This logic course will both challenge and inspire high school
students to be able to defend their faith against atheists and skeptics
Welcome to the world of logic. This logic
course will both challenge and inspire high school students to be able
to defend their faith against atheists and skeptics alike.
Because learning logical terms and principles is often like learning a
foreign language, the course has been developed to help students of
logic learn the practical understanding of logical arguments. To make
the course content easier to grasp, the schedule provides worksheets and
practice sheets to help students better recognize logical fallacies, as
well as review weeks for the quizzes and the final. The practice sheets
in the back of the book offer practical study for both the final exam
and for actual arguments you might encounter online or in the media. The
practice sheets used in review before the end of the course come from
all of the chapters and help students prepare for the final exam.
Another way to help understand and memorize new terms is by creating
flash cards or memorization cards. It should be noted that this is a
part of nearly every week of study on the schedule provided. As new
concepts are added each week, it is suggested that this review time grow
to allow review of older concepts and the addition of the new terms.
Students can make their own flashcards on 3 x 5 cards (the term on one
side and the definition on the other), or they might find a flashcard
app that can be used from a phone or computer.
Logic is the study of the way God thinks. So, by studying logic, you
are actually doing theology! This is a great point to emphasize for
students who fancy themselves theologians, but are not terribly excited
about logic. Students planning on going into ministry better learn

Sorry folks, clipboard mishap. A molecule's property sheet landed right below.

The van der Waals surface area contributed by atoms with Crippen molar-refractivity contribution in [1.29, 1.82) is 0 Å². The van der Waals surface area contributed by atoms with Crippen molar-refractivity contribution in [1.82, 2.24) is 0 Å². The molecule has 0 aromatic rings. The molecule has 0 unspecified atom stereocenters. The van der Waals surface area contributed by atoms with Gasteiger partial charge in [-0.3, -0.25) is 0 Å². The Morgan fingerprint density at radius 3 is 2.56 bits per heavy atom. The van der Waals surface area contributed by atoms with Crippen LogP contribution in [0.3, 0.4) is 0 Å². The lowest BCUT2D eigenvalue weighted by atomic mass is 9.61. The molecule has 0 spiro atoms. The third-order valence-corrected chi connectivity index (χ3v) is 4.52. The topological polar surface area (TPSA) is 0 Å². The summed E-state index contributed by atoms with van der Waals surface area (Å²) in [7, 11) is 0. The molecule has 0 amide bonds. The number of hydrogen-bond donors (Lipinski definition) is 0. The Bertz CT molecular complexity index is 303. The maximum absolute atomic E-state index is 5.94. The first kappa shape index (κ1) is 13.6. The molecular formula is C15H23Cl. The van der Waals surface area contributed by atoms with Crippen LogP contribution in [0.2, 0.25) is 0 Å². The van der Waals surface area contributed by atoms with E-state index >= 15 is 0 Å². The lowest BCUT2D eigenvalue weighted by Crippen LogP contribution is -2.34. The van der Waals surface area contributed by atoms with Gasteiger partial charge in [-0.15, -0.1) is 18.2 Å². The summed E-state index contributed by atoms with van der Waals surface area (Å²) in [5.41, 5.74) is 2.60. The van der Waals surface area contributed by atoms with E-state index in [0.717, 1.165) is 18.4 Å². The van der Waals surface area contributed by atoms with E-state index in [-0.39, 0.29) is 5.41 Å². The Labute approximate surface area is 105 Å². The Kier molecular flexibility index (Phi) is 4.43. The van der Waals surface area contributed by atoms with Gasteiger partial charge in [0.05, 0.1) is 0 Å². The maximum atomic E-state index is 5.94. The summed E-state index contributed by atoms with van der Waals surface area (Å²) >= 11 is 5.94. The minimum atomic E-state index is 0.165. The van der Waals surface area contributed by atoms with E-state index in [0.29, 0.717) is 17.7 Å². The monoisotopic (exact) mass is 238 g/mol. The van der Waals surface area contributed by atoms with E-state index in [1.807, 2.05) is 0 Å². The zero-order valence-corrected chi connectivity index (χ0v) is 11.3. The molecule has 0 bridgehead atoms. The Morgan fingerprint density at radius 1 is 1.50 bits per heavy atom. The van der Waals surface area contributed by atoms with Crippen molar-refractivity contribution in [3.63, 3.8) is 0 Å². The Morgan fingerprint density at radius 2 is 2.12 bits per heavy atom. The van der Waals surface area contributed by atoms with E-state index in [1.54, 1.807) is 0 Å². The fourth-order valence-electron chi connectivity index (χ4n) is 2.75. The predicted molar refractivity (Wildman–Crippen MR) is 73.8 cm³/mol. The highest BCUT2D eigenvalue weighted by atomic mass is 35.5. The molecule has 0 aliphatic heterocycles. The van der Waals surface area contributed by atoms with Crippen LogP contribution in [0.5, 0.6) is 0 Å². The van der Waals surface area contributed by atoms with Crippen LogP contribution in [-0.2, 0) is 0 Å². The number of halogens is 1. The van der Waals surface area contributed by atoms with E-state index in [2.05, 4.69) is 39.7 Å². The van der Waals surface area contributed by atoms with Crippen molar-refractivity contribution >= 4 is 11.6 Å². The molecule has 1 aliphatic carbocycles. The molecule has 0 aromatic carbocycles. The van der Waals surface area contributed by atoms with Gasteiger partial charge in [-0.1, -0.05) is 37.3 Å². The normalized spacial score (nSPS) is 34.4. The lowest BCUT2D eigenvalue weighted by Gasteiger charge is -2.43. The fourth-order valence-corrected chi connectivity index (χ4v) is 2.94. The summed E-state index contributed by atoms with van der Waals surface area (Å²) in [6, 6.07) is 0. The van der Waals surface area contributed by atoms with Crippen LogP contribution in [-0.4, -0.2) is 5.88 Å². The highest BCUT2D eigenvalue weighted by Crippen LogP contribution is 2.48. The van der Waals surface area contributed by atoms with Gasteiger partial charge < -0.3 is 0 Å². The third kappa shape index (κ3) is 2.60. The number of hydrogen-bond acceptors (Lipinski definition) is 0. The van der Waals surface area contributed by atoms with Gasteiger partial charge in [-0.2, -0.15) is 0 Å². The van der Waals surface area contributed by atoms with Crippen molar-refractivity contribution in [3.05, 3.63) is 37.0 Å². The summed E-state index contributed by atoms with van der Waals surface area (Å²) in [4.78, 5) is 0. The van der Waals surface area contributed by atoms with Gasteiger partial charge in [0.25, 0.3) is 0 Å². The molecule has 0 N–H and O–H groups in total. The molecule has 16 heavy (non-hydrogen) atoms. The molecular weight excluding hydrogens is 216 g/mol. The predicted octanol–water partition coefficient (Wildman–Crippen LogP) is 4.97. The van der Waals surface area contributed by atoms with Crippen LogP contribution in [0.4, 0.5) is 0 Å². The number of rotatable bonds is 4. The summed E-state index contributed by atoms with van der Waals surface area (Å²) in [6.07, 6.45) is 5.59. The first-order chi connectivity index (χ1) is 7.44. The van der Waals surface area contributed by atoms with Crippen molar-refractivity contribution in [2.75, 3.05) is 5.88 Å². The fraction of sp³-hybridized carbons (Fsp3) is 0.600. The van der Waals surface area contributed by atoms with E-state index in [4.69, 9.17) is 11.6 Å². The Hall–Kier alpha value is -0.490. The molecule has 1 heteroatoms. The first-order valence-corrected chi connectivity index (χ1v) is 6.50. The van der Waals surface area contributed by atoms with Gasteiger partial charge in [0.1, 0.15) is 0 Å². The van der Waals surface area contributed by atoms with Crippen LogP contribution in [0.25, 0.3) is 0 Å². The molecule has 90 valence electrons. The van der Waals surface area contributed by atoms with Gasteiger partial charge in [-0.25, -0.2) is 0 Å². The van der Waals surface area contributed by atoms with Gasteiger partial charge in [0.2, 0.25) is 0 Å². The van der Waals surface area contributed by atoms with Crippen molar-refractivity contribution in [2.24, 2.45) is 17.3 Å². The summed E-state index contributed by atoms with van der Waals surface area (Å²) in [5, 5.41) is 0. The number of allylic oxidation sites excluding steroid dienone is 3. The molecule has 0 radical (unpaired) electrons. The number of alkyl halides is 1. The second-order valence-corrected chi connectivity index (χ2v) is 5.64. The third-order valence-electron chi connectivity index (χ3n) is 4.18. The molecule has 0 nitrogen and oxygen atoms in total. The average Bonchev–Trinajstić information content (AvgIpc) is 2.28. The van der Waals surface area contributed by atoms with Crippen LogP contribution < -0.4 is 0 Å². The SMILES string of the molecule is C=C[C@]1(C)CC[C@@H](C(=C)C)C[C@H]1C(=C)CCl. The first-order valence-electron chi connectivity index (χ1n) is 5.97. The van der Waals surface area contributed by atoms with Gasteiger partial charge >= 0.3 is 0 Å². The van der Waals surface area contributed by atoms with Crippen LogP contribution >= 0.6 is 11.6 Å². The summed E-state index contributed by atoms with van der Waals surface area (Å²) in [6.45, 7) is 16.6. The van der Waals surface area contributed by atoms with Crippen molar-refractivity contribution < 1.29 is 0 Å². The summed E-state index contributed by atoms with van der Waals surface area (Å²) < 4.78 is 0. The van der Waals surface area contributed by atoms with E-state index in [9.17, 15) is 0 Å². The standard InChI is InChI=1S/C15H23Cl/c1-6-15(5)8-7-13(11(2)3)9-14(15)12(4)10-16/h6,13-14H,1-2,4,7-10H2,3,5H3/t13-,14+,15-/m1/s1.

something about the mind of the God they serve. Students of science
better learn something about God’s mind since it is God’s mind that
controls every atom in the universe. Knowing how their Creator thinks
will give them an edge over secular students. Emphasize how awesome it
is that we are learning about God’s mind! It would be wonderful to learn
how Leonardo da Vinci’s mind worked, or Albert Einstein’s. How much
more awesome to learn about the mind of God!
Studies have shown that students learn far more effectively and
retain information better if they are exposed to it in short bursts over
a long period of time rather than in a long burst of short duration.
The student who studies a topic for 40 hours in one week will not retain
it nearly as well in longterm memory as a student who studies for a
total of 40 hours spread out over two months. For this reason, it is
helpful to occasionally ask the student to recall information learned in
previous chapters. This reinforces the topic, helps with memorization,
and may help the student to think about the older material in light of
the newer material. For these reasons and more, we stop and review
fallacies covered in previous chapters.